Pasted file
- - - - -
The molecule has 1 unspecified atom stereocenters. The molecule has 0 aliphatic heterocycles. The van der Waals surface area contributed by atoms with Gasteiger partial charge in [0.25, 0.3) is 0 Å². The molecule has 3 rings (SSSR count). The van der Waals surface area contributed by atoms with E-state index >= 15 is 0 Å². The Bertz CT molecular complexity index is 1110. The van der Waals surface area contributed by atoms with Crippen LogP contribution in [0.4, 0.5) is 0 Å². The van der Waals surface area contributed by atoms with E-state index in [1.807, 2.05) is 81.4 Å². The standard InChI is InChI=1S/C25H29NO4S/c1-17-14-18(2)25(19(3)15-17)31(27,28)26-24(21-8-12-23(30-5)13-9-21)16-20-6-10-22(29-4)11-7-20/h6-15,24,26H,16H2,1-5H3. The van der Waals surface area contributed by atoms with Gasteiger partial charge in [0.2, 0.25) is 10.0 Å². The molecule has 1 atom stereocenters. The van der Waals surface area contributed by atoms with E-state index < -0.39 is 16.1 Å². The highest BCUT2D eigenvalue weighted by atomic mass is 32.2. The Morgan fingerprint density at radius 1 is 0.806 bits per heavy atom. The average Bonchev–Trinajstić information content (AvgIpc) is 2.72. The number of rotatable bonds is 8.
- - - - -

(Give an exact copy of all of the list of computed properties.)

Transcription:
The molecule has 1 unspecified atom stereocenters. The molecule has 0 aliphatic heterocycles. The van der Waals surface area contributed by atoms with Gasteiger partial charge in [0.25, 0.3) is 0 Å². The molecule has 3 rings (SSSR count). The van der Waals surface area contributed by atoms with E-state index >= 15 is 0 Å². The Bertz CT molecular complexity index is 1110. The van der Waals surface area contributed by atoms with Crippen LogP contribution in [0.4, 0.5) is 0 Å². The van der Waals surface area contributed by atoms with E-state index in [1.807, 2.05) is 81.4 Å². The standard InChI is InChI=1S/C25H29NO4S/c1-17-14-18(2)25(19(3)15-17)31(27,28)26-24(21-8-12-23(30-5)13-9-21)16-20-6-10-22(29-4)11-7-20/h6-15,24,26H,16H2,1-5H3. The van der Waals surface area contributed by atoms with Gasteiger partial charge in [0.2, 0.25) is 10.0 Å². The molecule has 1 atom stereocenters. The van der Waals surface area contributed by atoms with E-state index < -0.39 is 16.1 Å². The highest BCUT2D eigenvalue weighted by atomic mass is 32.2. The Morgan fingerprint density at radius 1 is 0.806 bits per heavy atom. The average Bonchev–Trinajstić information content (AvgIpc) is 2.72. The number of rotatable bonds is 8.